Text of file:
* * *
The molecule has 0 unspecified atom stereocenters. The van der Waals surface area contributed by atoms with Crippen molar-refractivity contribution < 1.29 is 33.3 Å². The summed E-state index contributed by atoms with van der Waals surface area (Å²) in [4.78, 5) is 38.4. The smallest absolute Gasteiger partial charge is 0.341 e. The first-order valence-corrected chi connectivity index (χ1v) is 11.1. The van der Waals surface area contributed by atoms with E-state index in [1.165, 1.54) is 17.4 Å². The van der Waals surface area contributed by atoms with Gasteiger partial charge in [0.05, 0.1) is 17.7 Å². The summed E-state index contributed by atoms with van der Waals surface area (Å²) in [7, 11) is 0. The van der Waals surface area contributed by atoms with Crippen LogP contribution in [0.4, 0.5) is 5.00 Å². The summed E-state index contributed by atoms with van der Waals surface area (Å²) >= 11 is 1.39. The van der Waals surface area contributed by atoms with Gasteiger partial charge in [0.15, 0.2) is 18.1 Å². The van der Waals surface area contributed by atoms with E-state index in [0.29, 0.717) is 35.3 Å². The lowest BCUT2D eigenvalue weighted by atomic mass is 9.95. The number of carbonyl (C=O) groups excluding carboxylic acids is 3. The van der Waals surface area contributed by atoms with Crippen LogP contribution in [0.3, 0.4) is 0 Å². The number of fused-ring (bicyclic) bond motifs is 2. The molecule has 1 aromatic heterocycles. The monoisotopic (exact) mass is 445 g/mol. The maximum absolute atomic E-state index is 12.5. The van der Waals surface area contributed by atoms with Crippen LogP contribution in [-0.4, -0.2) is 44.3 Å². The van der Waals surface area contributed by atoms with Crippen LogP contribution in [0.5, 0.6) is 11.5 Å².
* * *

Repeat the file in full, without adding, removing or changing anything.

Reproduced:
The molecule has 0 unspecified atom stereocenters. The van der Waals surface area contributed by atoms with Crippen molar-refractivity contribution < 1.29 is 33.3 Å². The summed E-state index contributed by atoms with van der Waals surface area (Å²) in [4.78, 5) is 38.4. The smallest absolute Gasteiger partial charge is 0.341 e. The first-order valence-corrected chi connectivity index (χ1v) is 11.1. The van der Waals surface area contributed by atoms with E-state index in [1.165, 1.54) is 17.4 Å². The van der Waals surface area contributed by atoms with Gasteiger partial charge in [0.05, 0.1) is 17.7 Å². The summed E-state index contributed by atoms with van der Waals surface area (Å²) in [7, 11) is 0. The van der Waals surface area contributed by atoms with Crippen LogP contribution in [0.4, 0.5) is 5.00 Å². The summed E-state index contributed by atoms with van der Waals surface area (Å²) >= 11 is 1.39. The van der Waals surface area contributed by atoms with Gasteiger partial charge in [0.15, 0.2) is 18.1 Å². The van der Waals surface area contributed by atoms with E-state index in [0.29, 0.717) is 35.3 Å². The lowest BCUT2D eigenvalue weighted by atomic mass is 9.95. The number of carbonyl (C=O) groups excluding carboxylic acids is 3. The van der Waals surface area contributed by atoms with Crippen LogP contribution in [0.3, 0.4) is 0 Å². The number of fused-ring (bicyclic) bond motifs is 2. The molecule has 1 aromatic heterocycles. The monoisotopic (exact) mass is 445 g/mol. The maximum absolute atomic E-state index is 12.5. The van der Waals surface area contributed by atoms with Crippen LogP contribution in [-0.4, -0.2) is 44.3 Å². The van der Waals surface area contributed by atoms with Crippen LogP contribution in [0.5, 0.6) is 11.5 Å².